Of course preoccupation with outward appearance isn’t something relevant only to how we think of other people, like Hollywood stars or first-century super-apostles. We can become overly focused on our own outer glow, both our physical appearance and our resumé of success. Especially as we get older, we can fret about the signs of aging, whether that means the color of our hair or the appearance of a new wrinkle on our face. We might be tempted to spend thousands of hours and thousands of dollars on various “anti-aging” programs.
But, I wonder, how much attention do we pay to the state of our hearts? Suppose one day we woke up and everything was inside out: who we are on the inside was visible to everyone and who we are on the outside was invisible. What would that be like for you? Would people around you see someone truly loving and gracious, radiating inner beauty? Or would they see someone else altogether?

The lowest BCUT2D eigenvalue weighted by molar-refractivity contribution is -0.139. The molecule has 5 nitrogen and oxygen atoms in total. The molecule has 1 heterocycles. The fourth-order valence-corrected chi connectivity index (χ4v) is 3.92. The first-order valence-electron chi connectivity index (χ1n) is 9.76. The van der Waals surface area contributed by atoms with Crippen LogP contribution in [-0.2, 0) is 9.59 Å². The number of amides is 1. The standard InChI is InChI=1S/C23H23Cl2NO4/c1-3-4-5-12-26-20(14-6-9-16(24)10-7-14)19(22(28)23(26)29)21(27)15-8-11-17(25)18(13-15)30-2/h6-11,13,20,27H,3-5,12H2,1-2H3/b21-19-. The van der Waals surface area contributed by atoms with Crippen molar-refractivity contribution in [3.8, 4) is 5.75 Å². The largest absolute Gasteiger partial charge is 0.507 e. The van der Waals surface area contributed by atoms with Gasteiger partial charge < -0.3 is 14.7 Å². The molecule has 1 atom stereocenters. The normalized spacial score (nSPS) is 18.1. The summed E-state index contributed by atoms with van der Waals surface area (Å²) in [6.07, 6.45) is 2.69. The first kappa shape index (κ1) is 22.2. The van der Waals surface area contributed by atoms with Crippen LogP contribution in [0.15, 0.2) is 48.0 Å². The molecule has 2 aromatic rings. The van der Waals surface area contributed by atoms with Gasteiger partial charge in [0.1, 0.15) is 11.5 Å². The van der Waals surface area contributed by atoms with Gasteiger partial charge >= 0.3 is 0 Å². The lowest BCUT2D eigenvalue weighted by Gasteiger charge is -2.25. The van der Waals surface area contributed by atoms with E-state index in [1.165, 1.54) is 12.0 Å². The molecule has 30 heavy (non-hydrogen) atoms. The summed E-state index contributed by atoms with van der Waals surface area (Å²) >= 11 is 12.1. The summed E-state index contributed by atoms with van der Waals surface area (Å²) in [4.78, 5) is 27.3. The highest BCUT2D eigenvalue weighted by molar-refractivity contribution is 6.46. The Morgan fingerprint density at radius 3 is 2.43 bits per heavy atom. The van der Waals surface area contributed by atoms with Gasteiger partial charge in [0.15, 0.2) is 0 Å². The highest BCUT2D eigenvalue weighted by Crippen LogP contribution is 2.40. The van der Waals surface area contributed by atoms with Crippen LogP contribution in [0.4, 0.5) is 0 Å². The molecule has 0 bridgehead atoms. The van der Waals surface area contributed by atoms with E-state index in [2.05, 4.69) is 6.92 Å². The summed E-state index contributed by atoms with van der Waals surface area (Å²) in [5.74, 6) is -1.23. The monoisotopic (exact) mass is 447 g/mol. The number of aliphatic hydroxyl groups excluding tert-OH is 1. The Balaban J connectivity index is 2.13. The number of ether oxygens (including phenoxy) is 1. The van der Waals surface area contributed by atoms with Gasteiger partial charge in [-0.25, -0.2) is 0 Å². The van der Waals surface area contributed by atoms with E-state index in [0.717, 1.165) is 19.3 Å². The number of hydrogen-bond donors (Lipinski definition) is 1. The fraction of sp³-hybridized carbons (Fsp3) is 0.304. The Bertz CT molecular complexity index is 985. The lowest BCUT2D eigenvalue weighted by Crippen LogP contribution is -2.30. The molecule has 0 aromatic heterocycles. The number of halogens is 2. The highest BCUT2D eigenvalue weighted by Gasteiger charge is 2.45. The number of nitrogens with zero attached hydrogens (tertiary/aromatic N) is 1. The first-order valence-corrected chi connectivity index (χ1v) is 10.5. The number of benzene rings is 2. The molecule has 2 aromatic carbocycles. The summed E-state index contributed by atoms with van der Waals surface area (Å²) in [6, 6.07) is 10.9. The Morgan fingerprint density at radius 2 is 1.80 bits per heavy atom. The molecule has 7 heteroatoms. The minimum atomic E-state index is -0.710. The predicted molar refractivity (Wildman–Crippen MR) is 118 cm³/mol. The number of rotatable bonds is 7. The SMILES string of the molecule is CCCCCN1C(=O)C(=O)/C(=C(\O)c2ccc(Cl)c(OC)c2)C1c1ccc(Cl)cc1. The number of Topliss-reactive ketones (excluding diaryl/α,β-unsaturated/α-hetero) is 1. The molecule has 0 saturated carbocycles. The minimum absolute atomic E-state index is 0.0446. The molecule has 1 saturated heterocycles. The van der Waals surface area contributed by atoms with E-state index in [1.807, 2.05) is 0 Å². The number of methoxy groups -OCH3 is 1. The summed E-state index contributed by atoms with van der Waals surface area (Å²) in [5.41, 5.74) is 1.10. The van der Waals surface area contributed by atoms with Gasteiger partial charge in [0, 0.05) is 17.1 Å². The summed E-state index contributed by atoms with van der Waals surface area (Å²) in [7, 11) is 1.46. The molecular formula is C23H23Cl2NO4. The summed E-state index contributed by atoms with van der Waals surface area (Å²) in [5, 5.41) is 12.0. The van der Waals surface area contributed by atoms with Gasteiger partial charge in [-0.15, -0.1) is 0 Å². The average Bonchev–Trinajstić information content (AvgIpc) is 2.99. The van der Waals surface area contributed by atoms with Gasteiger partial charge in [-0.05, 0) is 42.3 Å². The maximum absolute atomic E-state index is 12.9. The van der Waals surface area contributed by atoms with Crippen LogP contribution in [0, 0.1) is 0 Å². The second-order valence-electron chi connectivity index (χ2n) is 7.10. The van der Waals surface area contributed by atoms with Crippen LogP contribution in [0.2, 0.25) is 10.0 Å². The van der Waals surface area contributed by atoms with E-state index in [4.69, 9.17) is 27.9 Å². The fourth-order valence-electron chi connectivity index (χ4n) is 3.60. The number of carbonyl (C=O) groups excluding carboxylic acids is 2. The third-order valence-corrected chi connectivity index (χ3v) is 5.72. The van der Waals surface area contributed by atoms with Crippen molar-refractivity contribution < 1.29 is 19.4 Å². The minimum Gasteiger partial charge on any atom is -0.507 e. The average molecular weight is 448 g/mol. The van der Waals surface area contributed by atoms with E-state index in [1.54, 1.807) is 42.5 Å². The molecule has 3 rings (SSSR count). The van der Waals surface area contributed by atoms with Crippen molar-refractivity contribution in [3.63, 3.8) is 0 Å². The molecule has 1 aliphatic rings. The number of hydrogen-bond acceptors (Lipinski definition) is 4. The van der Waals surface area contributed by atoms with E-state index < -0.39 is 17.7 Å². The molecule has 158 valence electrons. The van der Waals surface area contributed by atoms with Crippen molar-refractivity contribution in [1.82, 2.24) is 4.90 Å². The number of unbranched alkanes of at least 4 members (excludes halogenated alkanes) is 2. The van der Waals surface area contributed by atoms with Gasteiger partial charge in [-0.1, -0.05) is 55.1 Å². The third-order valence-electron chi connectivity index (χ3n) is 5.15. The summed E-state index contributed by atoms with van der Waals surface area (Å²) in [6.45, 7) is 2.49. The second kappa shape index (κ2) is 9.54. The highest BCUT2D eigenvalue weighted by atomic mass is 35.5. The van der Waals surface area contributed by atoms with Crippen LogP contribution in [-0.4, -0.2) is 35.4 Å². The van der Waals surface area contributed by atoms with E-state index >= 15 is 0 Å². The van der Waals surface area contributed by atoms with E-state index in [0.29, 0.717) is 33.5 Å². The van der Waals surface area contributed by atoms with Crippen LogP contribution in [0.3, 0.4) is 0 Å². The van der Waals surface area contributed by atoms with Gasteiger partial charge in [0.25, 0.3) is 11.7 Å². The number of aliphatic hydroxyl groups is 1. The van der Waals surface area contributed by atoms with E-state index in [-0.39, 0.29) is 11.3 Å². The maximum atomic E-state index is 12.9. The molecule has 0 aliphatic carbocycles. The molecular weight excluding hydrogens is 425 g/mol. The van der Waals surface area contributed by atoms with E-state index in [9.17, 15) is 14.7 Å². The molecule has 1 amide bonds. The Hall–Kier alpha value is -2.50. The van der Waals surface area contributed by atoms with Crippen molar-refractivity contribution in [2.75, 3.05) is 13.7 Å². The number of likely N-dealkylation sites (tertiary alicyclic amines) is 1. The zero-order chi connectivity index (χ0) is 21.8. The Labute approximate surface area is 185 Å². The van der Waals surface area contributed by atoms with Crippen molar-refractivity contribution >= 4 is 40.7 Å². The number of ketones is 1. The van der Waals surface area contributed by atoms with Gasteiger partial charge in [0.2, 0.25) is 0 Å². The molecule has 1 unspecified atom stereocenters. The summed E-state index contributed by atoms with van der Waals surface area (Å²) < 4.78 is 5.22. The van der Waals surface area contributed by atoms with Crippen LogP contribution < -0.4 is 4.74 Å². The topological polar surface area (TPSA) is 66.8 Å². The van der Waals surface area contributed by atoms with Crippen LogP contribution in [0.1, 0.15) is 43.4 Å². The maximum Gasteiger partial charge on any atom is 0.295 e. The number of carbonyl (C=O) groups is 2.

Paul would encourage us to pay attention to our hearts for an even more significant reason than my little thought experiment. In verse 11 he writes, “Therefore, knowing the fear of the Lord, we try to persuade others; but we ourselves are well known by God.” Paul may well have been remembering a story from the Hebrew Scriptures. The Lord was guiding the prophet Samuel to anoint a new king over Israel. When a man named Eliab came before Samuel, Samuel thought “This is the one” because of Eliab’s impressive appearance. But the Lord said to Samuel: “Do not look on his appearance or on the height of his stature, because I have rejected him; for the LORD does not see as mortals see; they look on the outward appearance, but the LORD looks on the heart” (1 Samuel 16:6-7).
As I reflect on this passage from 1 Samuel and on Paul’s writing to the Corinthians from a Lenten perspective, I’m struck by the fact that our bodies may look great, but this won’t last. Or our bodies may not look so great for any number of reasons. But no matter how we look on the outside, what matters most of all is the “appearance” of our hearts. Are we truly people in whom the fruit of the Spirit flourishes? When we peer inside of ourselves, do we honestly see “love, joy, peace, patience, kindness, generosity, faithfulness, gentleness, and self-control” (Galatians 5:22). More importantly, does God see these things in us?
Do you care more about how you look to others than how you look on the inside?